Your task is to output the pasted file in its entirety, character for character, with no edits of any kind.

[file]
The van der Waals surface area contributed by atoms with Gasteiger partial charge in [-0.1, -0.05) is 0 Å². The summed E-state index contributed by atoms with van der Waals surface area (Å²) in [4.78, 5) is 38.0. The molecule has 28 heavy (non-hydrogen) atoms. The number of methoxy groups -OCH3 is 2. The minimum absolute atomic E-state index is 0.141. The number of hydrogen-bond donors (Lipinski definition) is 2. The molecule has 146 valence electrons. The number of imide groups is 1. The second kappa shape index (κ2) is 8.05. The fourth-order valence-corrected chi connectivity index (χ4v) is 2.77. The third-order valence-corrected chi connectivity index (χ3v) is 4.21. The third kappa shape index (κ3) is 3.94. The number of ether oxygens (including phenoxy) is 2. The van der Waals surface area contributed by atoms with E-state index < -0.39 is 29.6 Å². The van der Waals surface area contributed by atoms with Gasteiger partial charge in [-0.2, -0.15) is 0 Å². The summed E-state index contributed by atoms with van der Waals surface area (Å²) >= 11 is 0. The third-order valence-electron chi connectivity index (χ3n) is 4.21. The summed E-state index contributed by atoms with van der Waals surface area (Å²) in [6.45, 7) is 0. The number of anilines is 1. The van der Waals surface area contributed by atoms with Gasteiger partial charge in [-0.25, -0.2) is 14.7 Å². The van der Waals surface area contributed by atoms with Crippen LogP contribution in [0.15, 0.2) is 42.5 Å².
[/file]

The van der Waals surface area contributed by atoms with Gasteiger partial charge in [-0.1, -0.05) is 0 Å². The summed E-state index contributed by atoms with van der Waals surface area (Å²) in [4.78, 5) is 38.0. The molecule has 28 heavy (non-hydrogen) atoms. The number of methoxy groups -OCH3 is 2. The minimum absolute atomic E-state index is 0.141. The number of hydrogen-bond donors (Lipinski definition) is 2. The molecule has 146 valence electrons. The number of imide groups is 1. The second kappa shape index (κ2) is 8.05. The fourth-order valence-corrected chi connectivity index (χ4v) is 2.77. The third-order valence-corrected chi connectivity index (χ3v) is 4.21. The third kappa shape index (κ3) is 3.94. The number of ether oxygens (including phenoxy) is 2. The van der Waals surface area contributed by atoms with E-state index < -0.39 is 29.6 Å². The van der Waals surface area contributed by atoms with Gasteiger partial charge in [-0.2, -0.15) is 0 Å². The summed E-state index contributed by atoms with van der Waals surface area (Å²) >= 11 is 0. The third-order valence-electron chi connectivity index (χ3n) is 4.21. The summed E-state index contributed by atoms with van der Waals surface area (Å²) in [6.45, 7) is 0. The number of anilines is 1. The van der Waals surface area contributed by atoms with Gasteiger partial charge in [-0.25, -0.2) is 14.7 Å². The van der Waals surface area contributed by atoms with Crippen LogP contribution in [0.15, 0.2) is 42.5 Å².